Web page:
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Carvedilol (Systemic)

Primary: CV100
Secondary: CV409

Commonly used brand name(s): Coreg.

Note: For a listing of dosage forms and brand names by country availability, see Dosage Forms section(s).



congestive heart failure treatment adjunct{01}



Congestive heart failure (treatment adjunct)—Carvedilol is indicated, in conjunction with digitalis, diuretics, and/or angiotensin-converting enzyme (ACE) inhibitors, for the treatment of mild or moderate (New York Heart Association [NYHA] class II or III) heart failure of ischemic or cardiomyopathic origin, to slow the progression of disease as evidenced by cardiovascular death, cardiovascular hospitalization, or the need to adjust other heart failure medications {01}. Carvedilol may be used in patients unable to tolerate an ACE inhibitor or in patients who are or are not receiving digitalis, hydralazine, or nitrate therapy {01}.

Hypertension (treatment) {01}— Carvedilol is indicated, either alone or in combination with other antihypertensive agents, such as thiazide diuretics, in the treatment of essential hypertension {01}.
—For additional information on initial therapeutic guidelines related to the treatment of hypertension, see Appendix III.


Physicochemical characteristics:
Molecular weight—
    406.5 {01}

Mechanism of action/Effect:

Carvedilol is a nonselective beta-adrenergic blocking agent with alpha 1-adrenergic blocking activity and no intrinsic sympathomimetic activity {01}. The exact mechanism of the antihypertensive effect produced by beta-adrenergic blockade is not known, but may involve suppression of renin production {01}. The beta-adrenergic blocking activity of carvedilol decreases cardiac output, exercise- and/or isoproterenol-induced tachycardia, and reflex orthostatic tachycardia {01}. The alpha 1-adrenergic blocking activity of carvedilol blunts the pressor effect of phenylephrine, causes vasodilation, and reduces peripheral vascular resistance {01}. The effect of alpha 1-adrenergic blockade is a reduction in standing blood pressure (more than supine), potentiating symptoms of postural hypotension and possibly syncope {01}.

The mechanism by which carvedilol produces a beneficial effect in congestive heart failure is not known, but may be attributable to beta-adrenergic blockade and vasodilation {01}.


Carvedilol is rapidly and extensively absorbed {01}. Absolute bioavailability of carvedilol is 25 to 35%, due to significant first-pass metabolism {01}. Food slows the rate of absorption but does not appear to affect the extent of the bioavailability of carvedilol {01}.


Volume of distribution (Vol D)—Steady-state: Approximately 115 L {01}.

Protein binding:

Very high (98%), primarily to albumin {01}; concentration-independent {01}.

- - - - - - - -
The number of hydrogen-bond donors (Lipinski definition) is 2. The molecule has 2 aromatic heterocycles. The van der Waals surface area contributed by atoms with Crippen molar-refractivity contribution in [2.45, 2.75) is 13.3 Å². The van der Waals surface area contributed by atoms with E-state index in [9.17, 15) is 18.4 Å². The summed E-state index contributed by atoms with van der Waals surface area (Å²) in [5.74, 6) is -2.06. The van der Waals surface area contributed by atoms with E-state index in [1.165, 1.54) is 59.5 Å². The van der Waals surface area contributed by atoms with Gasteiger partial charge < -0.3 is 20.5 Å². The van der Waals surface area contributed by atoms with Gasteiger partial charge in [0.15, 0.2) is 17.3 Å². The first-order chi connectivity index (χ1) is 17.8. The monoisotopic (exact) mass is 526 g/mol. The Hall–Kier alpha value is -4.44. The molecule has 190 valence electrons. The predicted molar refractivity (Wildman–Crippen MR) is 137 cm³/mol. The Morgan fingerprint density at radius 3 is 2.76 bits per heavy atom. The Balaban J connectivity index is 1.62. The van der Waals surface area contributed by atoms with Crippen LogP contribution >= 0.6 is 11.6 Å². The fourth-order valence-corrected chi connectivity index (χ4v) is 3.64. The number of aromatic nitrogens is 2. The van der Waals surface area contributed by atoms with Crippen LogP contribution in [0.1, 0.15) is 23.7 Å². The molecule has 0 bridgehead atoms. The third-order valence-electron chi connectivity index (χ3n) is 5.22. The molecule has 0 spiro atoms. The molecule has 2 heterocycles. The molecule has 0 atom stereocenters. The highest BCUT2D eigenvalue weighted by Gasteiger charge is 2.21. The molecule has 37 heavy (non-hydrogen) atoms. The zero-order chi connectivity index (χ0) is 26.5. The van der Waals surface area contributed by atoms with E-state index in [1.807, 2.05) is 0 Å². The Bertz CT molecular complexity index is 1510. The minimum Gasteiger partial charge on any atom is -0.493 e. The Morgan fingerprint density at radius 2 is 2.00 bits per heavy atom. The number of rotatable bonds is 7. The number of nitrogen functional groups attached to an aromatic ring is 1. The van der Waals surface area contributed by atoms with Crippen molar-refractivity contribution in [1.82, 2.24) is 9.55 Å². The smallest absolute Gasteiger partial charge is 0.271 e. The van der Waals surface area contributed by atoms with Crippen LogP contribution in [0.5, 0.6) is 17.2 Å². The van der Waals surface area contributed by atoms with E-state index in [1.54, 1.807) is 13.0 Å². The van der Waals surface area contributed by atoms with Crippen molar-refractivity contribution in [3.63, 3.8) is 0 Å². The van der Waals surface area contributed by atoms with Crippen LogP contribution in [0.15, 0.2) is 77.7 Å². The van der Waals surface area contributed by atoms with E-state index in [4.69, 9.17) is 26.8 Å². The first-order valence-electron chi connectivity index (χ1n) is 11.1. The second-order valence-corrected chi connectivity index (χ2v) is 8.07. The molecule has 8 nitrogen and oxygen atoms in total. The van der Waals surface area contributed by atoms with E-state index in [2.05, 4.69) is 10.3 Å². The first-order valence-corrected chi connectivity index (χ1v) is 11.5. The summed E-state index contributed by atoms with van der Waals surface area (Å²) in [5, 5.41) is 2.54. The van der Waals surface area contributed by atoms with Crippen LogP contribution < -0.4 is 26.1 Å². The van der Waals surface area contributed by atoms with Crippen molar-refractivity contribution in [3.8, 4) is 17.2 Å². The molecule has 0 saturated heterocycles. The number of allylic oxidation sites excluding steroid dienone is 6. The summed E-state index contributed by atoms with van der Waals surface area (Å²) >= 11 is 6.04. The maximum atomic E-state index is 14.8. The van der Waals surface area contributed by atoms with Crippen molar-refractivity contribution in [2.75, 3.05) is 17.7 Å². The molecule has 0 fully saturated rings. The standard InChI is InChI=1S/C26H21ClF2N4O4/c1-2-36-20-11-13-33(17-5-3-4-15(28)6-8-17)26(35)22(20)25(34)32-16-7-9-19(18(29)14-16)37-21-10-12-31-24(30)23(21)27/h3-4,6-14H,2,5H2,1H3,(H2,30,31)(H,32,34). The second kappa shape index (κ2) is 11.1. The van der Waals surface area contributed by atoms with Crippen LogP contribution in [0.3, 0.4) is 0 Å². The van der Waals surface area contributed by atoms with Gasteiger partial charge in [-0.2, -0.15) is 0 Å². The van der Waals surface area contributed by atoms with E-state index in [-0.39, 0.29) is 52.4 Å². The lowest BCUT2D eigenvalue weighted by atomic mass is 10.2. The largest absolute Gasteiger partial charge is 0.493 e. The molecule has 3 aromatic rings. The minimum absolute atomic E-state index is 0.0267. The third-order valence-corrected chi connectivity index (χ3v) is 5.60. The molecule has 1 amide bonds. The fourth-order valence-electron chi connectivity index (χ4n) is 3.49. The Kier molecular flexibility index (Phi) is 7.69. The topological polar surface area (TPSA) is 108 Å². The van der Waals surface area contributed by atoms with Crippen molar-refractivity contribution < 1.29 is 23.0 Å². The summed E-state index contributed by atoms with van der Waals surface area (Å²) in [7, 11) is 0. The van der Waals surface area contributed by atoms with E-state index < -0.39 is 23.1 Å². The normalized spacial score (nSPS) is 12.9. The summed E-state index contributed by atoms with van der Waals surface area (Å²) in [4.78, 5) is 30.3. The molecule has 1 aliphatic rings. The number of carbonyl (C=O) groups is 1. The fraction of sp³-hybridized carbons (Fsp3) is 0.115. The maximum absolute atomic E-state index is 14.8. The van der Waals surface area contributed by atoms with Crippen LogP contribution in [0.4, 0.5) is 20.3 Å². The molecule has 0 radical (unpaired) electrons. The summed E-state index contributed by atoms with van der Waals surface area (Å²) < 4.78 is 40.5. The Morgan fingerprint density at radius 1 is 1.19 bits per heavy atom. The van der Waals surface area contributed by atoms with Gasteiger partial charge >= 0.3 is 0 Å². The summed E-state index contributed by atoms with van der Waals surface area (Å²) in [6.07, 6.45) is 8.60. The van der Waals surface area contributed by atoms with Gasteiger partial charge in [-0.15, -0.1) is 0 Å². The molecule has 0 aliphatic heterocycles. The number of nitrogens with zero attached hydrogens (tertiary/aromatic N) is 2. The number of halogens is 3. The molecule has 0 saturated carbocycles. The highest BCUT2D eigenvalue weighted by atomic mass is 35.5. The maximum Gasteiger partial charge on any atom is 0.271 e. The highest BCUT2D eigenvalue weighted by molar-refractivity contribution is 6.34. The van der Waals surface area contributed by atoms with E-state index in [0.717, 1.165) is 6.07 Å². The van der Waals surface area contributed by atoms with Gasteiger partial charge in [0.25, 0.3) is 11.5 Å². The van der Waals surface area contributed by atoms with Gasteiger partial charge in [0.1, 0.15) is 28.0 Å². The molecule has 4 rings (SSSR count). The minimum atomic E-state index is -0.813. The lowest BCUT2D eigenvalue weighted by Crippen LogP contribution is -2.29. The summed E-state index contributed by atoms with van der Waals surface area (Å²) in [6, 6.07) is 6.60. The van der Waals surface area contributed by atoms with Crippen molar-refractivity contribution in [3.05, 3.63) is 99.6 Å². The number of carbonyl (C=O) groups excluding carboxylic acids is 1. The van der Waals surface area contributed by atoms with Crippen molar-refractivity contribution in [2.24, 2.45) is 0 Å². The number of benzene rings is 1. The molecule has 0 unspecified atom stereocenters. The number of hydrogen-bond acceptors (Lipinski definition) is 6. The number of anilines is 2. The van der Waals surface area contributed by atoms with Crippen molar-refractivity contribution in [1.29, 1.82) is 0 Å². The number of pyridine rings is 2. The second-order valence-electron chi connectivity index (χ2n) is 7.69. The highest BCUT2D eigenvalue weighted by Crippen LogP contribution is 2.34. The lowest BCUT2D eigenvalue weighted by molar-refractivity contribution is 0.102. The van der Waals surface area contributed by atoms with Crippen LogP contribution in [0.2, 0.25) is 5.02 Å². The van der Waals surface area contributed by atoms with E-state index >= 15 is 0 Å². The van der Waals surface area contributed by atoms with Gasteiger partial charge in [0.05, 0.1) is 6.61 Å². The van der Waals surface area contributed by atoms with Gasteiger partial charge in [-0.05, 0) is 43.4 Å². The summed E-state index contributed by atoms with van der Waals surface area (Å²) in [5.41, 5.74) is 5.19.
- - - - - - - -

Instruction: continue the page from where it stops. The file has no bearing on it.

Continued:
Hepatic {01}; carvedilol is extensively metabolized, primarily by aromatic ring oxidation and glucuronidation by the cytochrome P450 2D6 enzyme {01}. Other isozymes, such as P450 2C9 and P450 3A4, are involved to a lesser extent {01}. Three active metabolites with beta-receptor blocking activity are produced by demethylation and hydroxylation at the phenol ring {01}. The active metabolites show weak vasodilating (alpha 1-antagonist) activity when compared with carvedilol; however, in preclinical studies, the beta-blockade effect of the 4´-hydroxyphenyl metabolite was found to be approximately 13 times more potent than that of carvedilol {01}.



Apparent mean terminal: 7 to 10 hours {01}; may be affected by induction or inhibition of cytochrome P450 enzymes {01}.

    Fecal (biliary) {01}.

In dialysis—
        Carvedilol does not appear to be cleared significantly by hemodialysis {01}.

Precautions to Consider


No evidence of carcinogenicity was found in 2-year studies in rats and mice given doses of up to 75 mg per kg of body weight (mg/kg) per day (12 times the maximum recommended human dose [MRHD] on a mg per square meter of body surface area [mg/m 2] basis) and 200 mg/kg per day (16 times the MRHD on a mg/m 2 basis), respectively {01}.


Mutagenicity was not detected in the Ames test or the CHO/HGPRT assay {01}. Clastogenicity was not detected in the in vitro hamster micronucleus or the in vivo human lymphocyte cell tests {01}.

Impaired fertility was observed in rats given doses ³ 200 mg/kg per day (³ 32 times the MRHD on a mg/m 2 basis). Administration of carvedilol at this dose was associated with a reduced number of successful matings, prolonged mating time, significantly fewer corpora lutea and implants per dam, and complete resorption of 18% of the litters {01}.

Adequate and well-controlled studies in humans have not been done {01}.

Reproduction studies in rats and rabbits revealed increased postimplantation loss in rats at doses of 300 mg/kg per day (50 times the MRHD on a mg/m 2 basis) and in rabbits at doses of 75 mg/kg per day (25 times the MRHD on a mg/m 2 basis) {01}. In rats, a decrease in fetal body weight and an increase in the frequency of fetuses with delayed skeletal development (missing or stunted 13th rib) also occurred {01}.

FDA Pregnancy Category C {01}.


It is not known whether carvedilol is distributed into breast milk {01}.

Studies in lactating rats have shown that carvedilol and/or its metabolites were distributed into milk and caused an increased mortality in rat neonates {01}. Because of the potential for a serious reaction in nursing infants from beta-adrenergic blockade (bradycardia), a decision should be made about whether to discontinue nursing or to discontinue carvedilol {01}.


No information is available on the relationship of age to the effects of carvedilol in pediatric patients {01}. Safety and efficacy in pediatric patients have not been established {01}.